Article published Nov 13, 2007
November 13, 2007
The Bush administration, together with several unlikely allies — including Sens. Joe Biden of Delaware and Dick Lugar of Indiana, and the majority of the Senate Foreign Relations Committee — are attempting to impose a flawed international agreement on America. The U.N. Law of the Sea Treaty, known by its particularly apt acronym LOST, was wisely rejected 25 years ago by President Reagan and revived by the Clinton administration after several cosmetic changes. The "new" treaty was approved Oct. 31 by a 17-4 Senate Foreign Relations Committee vote. What was wrong with LOST 25 years ago is what's wrong with it now — it would undermine American sovereignty and risk national security by putting American efforts to counteract nuclear-weapons proliferation and international terrorism under the control of foreign judges.
Unfortunately, the Bush administration has embarked on a misguided public-relations campaign, perhaps as an exercise in legacy-polishing, to persuade the American people that enacting this treaty is a national security necessity. Writing in The Washington Times, Deputy Secretary of State John Negroponte and Deputy Defense Secretary Gordon England urged ratification of LOST to ensure that the United States retain "unimpeded maritime mobility — the ability of our forces to respond any time, anywhere, if so required." Senate ratification of LOST, according to Mr. Bush, "will give the United States a seat at the table when the rights that are vital to our interests are interpreted and debated." But the structure of the treaty is so harmful to American interests that it won't make much difference whether American diplomats are at "the table" or not.
Several Republican supporters of the treaty, not allowing facts to get in the way of spin, have attempted to revise what Mr. Reagan actually thought about LOST. Mr. Lugar, ranking member on the Senate panel, asserts that Mr. Reagan's only objections were to a provision of the treaty that imposed a cumbersome bureaucratic system of regulation on seabed mining. The Clinton administration negotiated certain cosmetic changes as an appendix to the treaty — not part of the treaty itself — and joined European countries in pronouncing the treaty to be "OK now." Mr. Lugar is wrong about the flaws in the treaty and he's wrong about what Mr. Reagan objected to, which went well beyond the seabed mining provisions. In "The Reagan Diaries," published earlier this year, the president wrote this diary entry on June 29, 1982: "Decided in [National Security Council] meeting — will not sign 'Law of the Sea' treaty even without seabed-mining provisions." Mr. Reagan further objected to the fact that "national liberation movements" like the PLO would participate in the treaty, and to provisions for the "mandatory transfer of private technology" from industrialized nations to less-developed countries. Edwin Meese, a presidential counselor and attorney general in Mr. Reagan's administration, explains why his former boss felt so strongly that this provision was bad for the United States: "Obligatory technology transfers would equip adversaries with sensitive and militarily useful equipment and knowledge."
But what is most disturbing about the treaty is the damage it would do to U.S. efforts to combat terrorism and to stop the proliferation of weapons of mass destruction. Jeremy Rabkin, a law professor at George Mason University and a foremost scholar on international law, points out that Article 88 of LOST declares that "the high seas shall be reserved for peaceful purposes," and makes no mention of exceptions in time of war. That omission was foolish 25 years ago and it's dangerously lethal in an era of state-supported Islamic jihad. The treatymakes no mention at all of "terrorism," for understandable reasons: The U.N., unlike the rest of us, has been unable even to agree on a definition of terrorism.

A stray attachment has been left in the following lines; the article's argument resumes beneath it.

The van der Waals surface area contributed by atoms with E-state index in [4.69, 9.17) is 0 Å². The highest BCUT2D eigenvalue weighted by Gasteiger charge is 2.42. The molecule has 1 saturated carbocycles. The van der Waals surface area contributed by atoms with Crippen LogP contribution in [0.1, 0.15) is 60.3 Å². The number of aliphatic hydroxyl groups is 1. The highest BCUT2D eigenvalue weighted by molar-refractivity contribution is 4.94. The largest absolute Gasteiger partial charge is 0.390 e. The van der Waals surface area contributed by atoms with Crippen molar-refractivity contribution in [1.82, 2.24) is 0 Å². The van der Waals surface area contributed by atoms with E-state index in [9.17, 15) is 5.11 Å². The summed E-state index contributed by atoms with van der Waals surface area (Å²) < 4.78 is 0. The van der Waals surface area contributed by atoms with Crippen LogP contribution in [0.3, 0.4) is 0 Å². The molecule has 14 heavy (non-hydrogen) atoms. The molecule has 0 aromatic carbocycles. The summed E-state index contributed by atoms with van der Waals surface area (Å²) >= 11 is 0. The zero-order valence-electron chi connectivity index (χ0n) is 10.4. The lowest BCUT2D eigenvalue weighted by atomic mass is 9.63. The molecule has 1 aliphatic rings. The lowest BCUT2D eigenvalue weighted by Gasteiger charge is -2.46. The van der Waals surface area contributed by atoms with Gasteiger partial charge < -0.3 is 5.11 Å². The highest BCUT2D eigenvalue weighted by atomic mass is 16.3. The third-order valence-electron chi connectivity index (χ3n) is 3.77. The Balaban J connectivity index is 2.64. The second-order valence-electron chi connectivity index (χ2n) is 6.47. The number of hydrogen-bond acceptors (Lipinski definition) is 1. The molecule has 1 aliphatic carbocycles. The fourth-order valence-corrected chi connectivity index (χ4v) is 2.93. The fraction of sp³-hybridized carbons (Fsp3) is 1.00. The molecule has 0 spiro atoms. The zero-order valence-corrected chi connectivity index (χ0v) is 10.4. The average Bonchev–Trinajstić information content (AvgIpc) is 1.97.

LOST would create serious legal problems for U.S. defense planners. Could the U.S. military continue the Proliferation Security Initiative (PSI), a Bush administration program led by John Bolton, the former undersecretary of State for arms control and international security, which focuses on interdicting chemical, biological and nuclear weapons components on the high seas? Under Mr. Bolton, it broke the Pakistan-based A.Q. Khan nuclear proliferation network, collaborators in terror with Libya, Iran and North Korea. Could the United States under LOST intercept planes carrying terrorists, such as the men who murdered an American passenger aboard the Italian cruise ship Achille Lauro in 1985? The answers are not clear.
The United States argues that PSI and the Achille Lauro interception are perfectly legal; terrorists and proliferators of weapons of mass destruction argue that both U.S. actions were illegal. Under LOST, this question would be submitted to international arbitration. Under Article 296, Paragraph 1 of the treaty, the United States would be required to accept the results as authoritative. Under the treaty, for example, in a dispute between, say, the United States and Iran, the two countries would choose an equal number of arbitrators, with the tiebreaking vote made by someone chosen by the U.N. Secretary-General. The Bush administration counters that there are "safeguards" in the treaty that would allow the United States to exempt "legitimate military activities" from the treaty's constraints. But these are empty "safeguards." The United States would be forced to choose between a robust response to terrorism and submitting its judgment to foreign judges who might not be particularly interested in the national security of the United States.
The Senate should defeat the Law of the Sea Treaty, and do so decisively.